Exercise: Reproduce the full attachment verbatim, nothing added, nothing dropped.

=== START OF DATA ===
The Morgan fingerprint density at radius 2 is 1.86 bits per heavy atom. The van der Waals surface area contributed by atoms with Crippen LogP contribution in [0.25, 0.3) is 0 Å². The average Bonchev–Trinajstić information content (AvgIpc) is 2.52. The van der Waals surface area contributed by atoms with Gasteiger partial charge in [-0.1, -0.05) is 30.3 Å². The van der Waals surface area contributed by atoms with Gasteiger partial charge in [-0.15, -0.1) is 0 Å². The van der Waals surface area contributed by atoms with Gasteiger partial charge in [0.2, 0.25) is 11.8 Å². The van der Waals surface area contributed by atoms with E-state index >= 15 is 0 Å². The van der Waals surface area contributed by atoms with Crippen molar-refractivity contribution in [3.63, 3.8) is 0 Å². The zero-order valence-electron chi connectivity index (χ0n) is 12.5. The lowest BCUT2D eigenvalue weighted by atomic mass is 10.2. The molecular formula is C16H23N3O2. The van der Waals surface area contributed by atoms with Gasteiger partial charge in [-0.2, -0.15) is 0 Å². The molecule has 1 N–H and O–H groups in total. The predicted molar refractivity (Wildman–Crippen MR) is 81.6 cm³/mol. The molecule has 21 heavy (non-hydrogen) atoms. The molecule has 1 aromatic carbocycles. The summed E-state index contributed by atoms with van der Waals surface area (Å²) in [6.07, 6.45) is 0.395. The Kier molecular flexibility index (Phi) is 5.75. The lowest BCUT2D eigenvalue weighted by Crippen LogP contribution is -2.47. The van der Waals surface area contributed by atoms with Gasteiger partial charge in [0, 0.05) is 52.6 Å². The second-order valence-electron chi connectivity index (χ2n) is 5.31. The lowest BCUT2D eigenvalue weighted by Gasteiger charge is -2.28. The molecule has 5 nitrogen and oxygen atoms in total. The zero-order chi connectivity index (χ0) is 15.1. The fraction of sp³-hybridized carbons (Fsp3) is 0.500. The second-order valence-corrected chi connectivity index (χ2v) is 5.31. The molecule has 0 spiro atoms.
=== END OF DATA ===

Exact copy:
The Morgan fingerprint density at radius 2 is 1.86 bits per heavy atom. The van der Waals surface area contributed by atoms with Crippen LogP contribution in [0.25, 0.3) is 0 Å². The average Bonchev–Trinajstić information content (AvgIpc) is 2.52. The van der Waals surface area contributed by atoms with Gasteiger partial charge in [-0.1, -0.05) is 30.3 Å². The van der Waals surface area contributed by atoms with Gasteiger partial charge in [-0.15, -0.1) is 0 Å². The van der Waals surface area contributed by atoms with Gasteiger partial charge in [0.2, 0.25) is 11.8 Å². The van der Waals surface area contributed by atoms with E-state index >= 15 is 0 Å². The van der Waals surface area contributed by atoms with Crippen molar-refractivity contribution in [3.63, 3.8) is 0 Å². The zero-order valence-electron chi connectivity index (χ0n) is 12.5. The lowest BCUT2D eigenvalue weighted by atomic mass is 10.2. The molecular formula is C16H23N3O2. The van der Waals surface area contributed by atoms with Gasteiger partial charge in [-0.2, -0.15) is 0 Å². The molecule has 1 N–H and O–H groups in total. The predicted molar refractivity (Wildman–Crippen MR) is 81.6 cm³/mol. The molecule has 21 heavy (non-hydrogen) atoms. The molecule has 1 aromatic carbocycles. The summed E-state index contributed by atoms with van der Waals surface area (Å²) in [6.07, 6.45) is 0.395. The Kier molecular flexibility index (Phi) is 5.75. The lowest BCUT2D eigenvalue weighted by Crippen LogP contribution is -2.47. The van der Waals surface area contributed by atoms with Gasteiger partial charge in [0, 0.05) is 52.6 Å². The second-order valence-electron chi connectivity index (χ2n) is 5.31. The lowest BCUT2D eigenvalue weighted by Gasteiger charge is -2.28. The molecule has 5 nitrogen and oxygen atoms in total. The zero-order chi connectivity index (χ0) is 15.1. The fraction of sp³-hybridized carbons (Fsp3) is 0.500. The second-order valence-corrected chi connectivity index (χ2v) is 5.31. The molecule has 0 spiro atoms.